The next morning, they had more practice sorting mail. In the afternoon, they sorted the real mail for their trip the next day. Mostly larger packages. The small stuff,  ie letters, was generally taken by foot, apparently even for long distance

Then they remembered that the feet in question were presumably wearing enchanted boots.

“You probably wouldn’t even need Seven League Boots for most inter-town stuff.” One​ of them said “When you think about how long seven leagues actually is…”

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Supporting those he sends

What did Jesus teach?

When Jesus sent out the 12 in Matthew 10.9,10 and the 70 in Luke 10.7 he says that they shouldn’t need to support themselves but should be supported by those that they teach. Basically teaching local support, not necessarily from churches or synagogues but from the house that they stay in. “For the labourer is worthy of his wages.”

 

How did Paul get support?

Sometimes self-support through tentmaking as stated in Acts 18.3 and referred to in 1 Corinthians 9.15 and 1 Thessalonians 2.9, but not all the time, and as far as I know these are the only times it is mentioned.

Even in 2 Corinthians 11.8,9 he talks about receiving support from the Macedonian churches. Philippians 4.16 refers to him receiving support from the church there not only while preaching in Philippi but also when he was preaching in Thessalonica (and him wanting them to be blessed by their own generosity).

Even when he talked about his self-support in Corinthians, he talked about him choosing to while advocating for support of missionaries in general in the rest of 1 Corinthians 9.1-18 where he references Deuteronomy 25.4. He basically seems to be saying that it should be his choice to self-support rather than because others think that his work isn’t real.

What should we ask ourselves?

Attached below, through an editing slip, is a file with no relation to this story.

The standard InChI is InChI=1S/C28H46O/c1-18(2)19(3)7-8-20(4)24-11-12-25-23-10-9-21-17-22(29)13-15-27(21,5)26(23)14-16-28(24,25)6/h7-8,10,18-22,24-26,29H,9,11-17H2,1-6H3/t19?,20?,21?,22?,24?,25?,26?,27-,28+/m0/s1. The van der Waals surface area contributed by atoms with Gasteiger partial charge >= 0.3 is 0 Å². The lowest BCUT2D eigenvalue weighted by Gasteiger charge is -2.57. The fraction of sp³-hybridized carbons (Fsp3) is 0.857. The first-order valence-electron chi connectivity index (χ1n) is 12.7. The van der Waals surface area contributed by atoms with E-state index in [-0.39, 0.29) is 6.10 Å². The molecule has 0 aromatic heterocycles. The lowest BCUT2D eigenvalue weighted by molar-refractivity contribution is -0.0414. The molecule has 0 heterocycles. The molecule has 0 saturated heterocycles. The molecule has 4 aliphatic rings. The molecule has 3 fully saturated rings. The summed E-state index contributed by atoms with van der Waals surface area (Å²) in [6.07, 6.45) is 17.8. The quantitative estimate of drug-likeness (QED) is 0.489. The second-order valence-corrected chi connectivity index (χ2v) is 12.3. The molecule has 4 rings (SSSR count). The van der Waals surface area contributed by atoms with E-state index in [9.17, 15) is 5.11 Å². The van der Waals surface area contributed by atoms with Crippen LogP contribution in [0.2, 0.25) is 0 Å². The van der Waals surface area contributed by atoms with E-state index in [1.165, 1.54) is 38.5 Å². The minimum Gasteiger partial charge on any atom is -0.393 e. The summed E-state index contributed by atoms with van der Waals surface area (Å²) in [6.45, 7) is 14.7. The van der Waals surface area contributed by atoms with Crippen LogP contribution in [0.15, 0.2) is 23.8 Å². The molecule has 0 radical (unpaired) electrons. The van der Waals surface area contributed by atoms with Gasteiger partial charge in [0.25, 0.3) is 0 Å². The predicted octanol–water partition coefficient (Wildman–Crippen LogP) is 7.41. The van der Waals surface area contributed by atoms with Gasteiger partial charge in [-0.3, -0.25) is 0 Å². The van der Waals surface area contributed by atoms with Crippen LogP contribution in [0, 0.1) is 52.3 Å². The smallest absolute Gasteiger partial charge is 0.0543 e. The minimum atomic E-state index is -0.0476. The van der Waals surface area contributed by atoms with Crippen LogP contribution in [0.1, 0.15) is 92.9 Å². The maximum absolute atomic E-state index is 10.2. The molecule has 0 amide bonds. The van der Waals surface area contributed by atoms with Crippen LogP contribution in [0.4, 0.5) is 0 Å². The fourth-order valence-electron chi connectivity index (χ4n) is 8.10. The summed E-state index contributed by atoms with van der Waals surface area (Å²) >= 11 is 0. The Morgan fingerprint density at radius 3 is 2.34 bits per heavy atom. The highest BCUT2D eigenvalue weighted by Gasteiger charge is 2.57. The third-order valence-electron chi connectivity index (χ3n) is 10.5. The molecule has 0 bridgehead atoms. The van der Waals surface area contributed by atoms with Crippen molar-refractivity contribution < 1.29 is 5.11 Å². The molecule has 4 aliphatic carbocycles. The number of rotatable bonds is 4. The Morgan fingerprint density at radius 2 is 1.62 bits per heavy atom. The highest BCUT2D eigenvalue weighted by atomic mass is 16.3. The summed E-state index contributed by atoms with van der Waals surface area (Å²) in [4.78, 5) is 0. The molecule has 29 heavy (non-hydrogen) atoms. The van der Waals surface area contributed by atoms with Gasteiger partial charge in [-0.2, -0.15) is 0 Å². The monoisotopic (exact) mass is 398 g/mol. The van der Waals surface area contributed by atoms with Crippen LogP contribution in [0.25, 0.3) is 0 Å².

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Tales from Mount Earth and Surroundlands part 4

“So you come from Round World? Where ‘Down’ is relative?”

They were at the college, talking with some of the teachers, including the local wizard, who was a part time teacher.

“Within the geography of your world, ours would look like a number of isolated cracks on the ball. In our world, yours is like a plate with cracks leading in. But the cracks have different relative positions in the different worlds.

It’s complicated. More complicated than even I understand. But you may find that getting back isn’t so simple. I’ve heard that the cracks might even move, but I’m not sure how that works.”

“There might be a school in one of the bigger cities that could help them.”

“Not likely. All the cities and little kingdoms in the cracks are usually focus on petty squabbles.”

“Maybe one of the Rim kingdoms then?”

“Possibly, but I heard that some of the kingdoms down in the near Surroundlands have big universities with real academic focus.”

“Rim Kingdoms? We heard of the ‘Edge’ as well…” they asked the teachers

“The cracked plate is on a round table only slightly larger than the plate.” replied one teacher.

“And the table is called Mount Earth.” another added.

“The Surroundlands?”

“The ‘Lands’ that ‘Surround’ Mount Earth.” Was the slightly condescending reply.

They enquired as to why they had been warned against the Rim.

“Oh, you do have to be careful on the Rim, and follow safety procedures if you intend to go down. And obviously don’t enter the water anywhere near the Rimfall.”

“People have been washed over before.”

“But it’s perfectly safe if you follow the safety procedures.”